Schultz, of course, is the player the Oilers just can’t quit. He’s been ordained a high-end defenceman since he stepped into the majors out of the AHL, and the organization has never stepped back from that for any prolonged period of time. Now 24 years old and with 174 games under his belt, Schultz has never showed a consistent ability to log the kind of minutes the Oilers insist on giving him effectively. Apparently, that hasn’t dampened the team’s willingness to keep handing him those minutes.
The one note we should make here is that the Oilers seem set on a Chicago-style approach to the defence. The Blackhawks have a Duncan Keith-anchored top pairing, but often they rely on Niklas Hjalmarsson and the second pair to do the tough and ugly shutdown work, preferring to deploy Keith in a lot of minutes but against less impressive foes. That’s been the Oilers’ pattern this year, and it’s likely that approach has been dictated the general manager’s office.
So who anchors that shutdown pairing in Edmonton?
The Rest of the Defence
I also feel like with Nikitin, before he got injured, went through the back problems, wasn’t in as good of shape coming into training camp as he should have been in and was just starting to get up to speed when he separated his shoulder, I’m optimistic that he can come in with Mark Fayne who has played very consistently all year long and give us a second pair as well going into next year. Then we have Andrew Ference and we have a number of developing players too as well that gives us a foundation of something going forward and some familiarity of personnel going into next year. There’s not going to be 10 new bodies coming in that dressing room; there may be one or two or three new bodies. There’s some areas of our game that we have to address and get better and we’re going to do that.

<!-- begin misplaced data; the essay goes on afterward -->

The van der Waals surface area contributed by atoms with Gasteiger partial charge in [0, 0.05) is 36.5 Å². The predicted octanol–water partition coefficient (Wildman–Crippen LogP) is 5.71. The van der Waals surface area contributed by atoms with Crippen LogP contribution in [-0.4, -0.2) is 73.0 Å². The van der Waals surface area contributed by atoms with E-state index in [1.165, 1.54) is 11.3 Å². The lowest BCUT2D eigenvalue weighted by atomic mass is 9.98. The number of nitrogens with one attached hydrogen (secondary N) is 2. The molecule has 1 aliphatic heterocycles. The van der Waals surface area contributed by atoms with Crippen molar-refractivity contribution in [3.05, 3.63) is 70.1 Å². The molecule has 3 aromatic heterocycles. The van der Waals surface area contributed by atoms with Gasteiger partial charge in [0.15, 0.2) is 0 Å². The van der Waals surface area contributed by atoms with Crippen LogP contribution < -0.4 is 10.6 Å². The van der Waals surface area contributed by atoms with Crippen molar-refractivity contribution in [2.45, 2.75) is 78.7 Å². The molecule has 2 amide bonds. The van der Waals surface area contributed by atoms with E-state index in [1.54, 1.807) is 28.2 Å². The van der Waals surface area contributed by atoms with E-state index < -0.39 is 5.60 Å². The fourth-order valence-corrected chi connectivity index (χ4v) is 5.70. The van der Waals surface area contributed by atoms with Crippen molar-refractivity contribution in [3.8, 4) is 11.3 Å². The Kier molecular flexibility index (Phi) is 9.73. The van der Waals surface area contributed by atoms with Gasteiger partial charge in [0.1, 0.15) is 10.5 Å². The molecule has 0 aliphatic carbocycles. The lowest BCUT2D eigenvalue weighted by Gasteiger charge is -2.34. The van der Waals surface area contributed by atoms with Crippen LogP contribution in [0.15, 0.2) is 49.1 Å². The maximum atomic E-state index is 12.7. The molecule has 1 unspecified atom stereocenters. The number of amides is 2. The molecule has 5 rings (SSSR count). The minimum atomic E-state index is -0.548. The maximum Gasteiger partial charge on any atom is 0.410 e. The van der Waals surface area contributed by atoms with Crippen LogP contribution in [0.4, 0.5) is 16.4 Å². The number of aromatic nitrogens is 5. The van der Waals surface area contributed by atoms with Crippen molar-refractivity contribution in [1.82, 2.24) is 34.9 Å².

I’ll say this for the Oilers: They’re consistent. Call it the courage of their convictions, call it bull-headed stubbornness, but the Oilers under MacTavish set a path and they tend to stick to it. They signed Nikitin as a veteran stabilizer, and after an incredibly difficult season in which he’s been mostly injured and/or ineffective it seems the team is still committed to him in that role. On the one hand, it seems certain that Nikitin is in fact better than he’s shown this season (particularly back in 2011-12, when he was really impressive alongside Fedor Tyutin). On the other hand, he struggled apart from Tyutin that season and outside of that campaign there’s never really been any evidence that he can reliably anchor a pairing with heavy responsibilities.